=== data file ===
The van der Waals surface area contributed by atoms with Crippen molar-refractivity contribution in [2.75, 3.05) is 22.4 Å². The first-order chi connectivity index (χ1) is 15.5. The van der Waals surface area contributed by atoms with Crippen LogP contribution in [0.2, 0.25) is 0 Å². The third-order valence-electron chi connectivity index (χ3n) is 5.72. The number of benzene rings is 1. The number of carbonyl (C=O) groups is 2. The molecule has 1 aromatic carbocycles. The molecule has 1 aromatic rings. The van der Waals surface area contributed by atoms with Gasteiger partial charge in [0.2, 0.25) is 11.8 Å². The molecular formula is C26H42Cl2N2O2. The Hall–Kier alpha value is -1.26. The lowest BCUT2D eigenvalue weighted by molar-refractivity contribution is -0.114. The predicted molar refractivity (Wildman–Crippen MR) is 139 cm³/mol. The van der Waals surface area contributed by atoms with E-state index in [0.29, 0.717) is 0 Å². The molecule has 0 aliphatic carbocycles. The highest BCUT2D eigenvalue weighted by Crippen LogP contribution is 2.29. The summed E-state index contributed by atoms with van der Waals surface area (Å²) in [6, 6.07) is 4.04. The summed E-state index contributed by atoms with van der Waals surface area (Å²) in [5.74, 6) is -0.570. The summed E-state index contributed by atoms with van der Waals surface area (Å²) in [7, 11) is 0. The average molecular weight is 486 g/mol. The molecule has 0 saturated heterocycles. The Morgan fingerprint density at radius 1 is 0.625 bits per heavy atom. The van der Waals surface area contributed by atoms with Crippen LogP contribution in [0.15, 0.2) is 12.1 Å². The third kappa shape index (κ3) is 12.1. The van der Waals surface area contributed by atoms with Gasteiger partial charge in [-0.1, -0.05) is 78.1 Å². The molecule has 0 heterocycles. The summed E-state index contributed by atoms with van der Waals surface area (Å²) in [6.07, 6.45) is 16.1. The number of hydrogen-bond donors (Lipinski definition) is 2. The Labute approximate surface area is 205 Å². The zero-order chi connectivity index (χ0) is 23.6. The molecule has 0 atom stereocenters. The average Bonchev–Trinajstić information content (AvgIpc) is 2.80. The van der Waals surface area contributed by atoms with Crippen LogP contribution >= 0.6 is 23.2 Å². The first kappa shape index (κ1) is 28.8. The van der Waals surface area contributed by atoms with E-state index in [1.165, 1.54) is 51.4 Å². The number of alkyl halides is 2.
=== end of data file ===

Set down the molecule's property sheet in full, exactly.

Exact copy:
The van der Waals surface area contributed by atoms with Crippen molar-refractivity contribution in [2.75, 3.05) is 22.4 Å². The first-order chi connectivity index (χ1) is 15.5. The van der Waals surface area contributed by atoms with Crippen LogP contribution in [0.2, 0.25) is 0 Å². The third-order valence-electron chi connectivity index (χ3n) is 5.72. The number of benzene rings is 1. The number of carbonyl (C=O) groups is 2. The molecule has 1 aromatic carbocycles. The molecule has 1 aromatic rings. The van der Waals surface area contributed by atoms with Gasteiger partial charge in [0.2, 0.25) is 11.8 Å². The molecular formula is C26H42Cl2N2O2. The Hall–Kier alpha value is -1.26. The lowest BCUT2D eigenvalue weighted by molar-refractivity contribution is -0.114. The predicted molar refractivity (Wildman–Crippen MR) is 139 cm³/mol. The van der Waals surface area contributed by atoms with E-state index in [0.29, 0.717) is 0 Å². The molecule has 0 aliphatic carbocycles. The highest BCUT2D eigenvalue weighted by Crippen LogP contribution is 2.29. The summed E-state index contributed by atoms with van der Waals surface area (Å²) in [6, 6.07) is 4.04. The summed E-state index contributed by atoms with van der Waals surface area (Å²) in [5.74, 6) is -0.570. The summed E-state index contributed by atoms with van der Waals surface area (Å²) in [7, 11) is 0. The average molecular weight is 486 g/mol. The molecule has 0 saturated heterocycles. The Morgan fingerprint density at radius 1 is 0.625 bits per heavy atom. The van der Waals surface area contributed by atoms with Crippen LogP contribution in [0.15, 0.2) is 12.1 Å². The third kappa shape index (κ3) is 12.1. The van der Waals surface area contributed by atoms with Gasteiger partial charge in [-0.1, -0.05) is 78.1 Å². The molecule has 0 heterocycles. The summed E-state index contributed by atoms with van der Waals surface area (Å²) in [6.07, 6.45) is 16.1. The number of hydrogen-bond donors (Lipinski definition) is 2. The Labute approximate surface area is 205 Å². The zero-order chi connectivity index (χ0) is 23.6. The molecule has 0 atom stereocenters. The average Bonchev–Trinajstić information content (AvgIpc) is 2.80. The van der Waals surface area contributed by atoms with Crippen LogP contribution >= 0.6 is 23.2 Å². The first kappa shape index (κ1) is 28.8. The van der Waals surface area contributed by atoms with E-state index in [1.165, 1.54) is 51.4 Å². The number of alkyl halides is 2.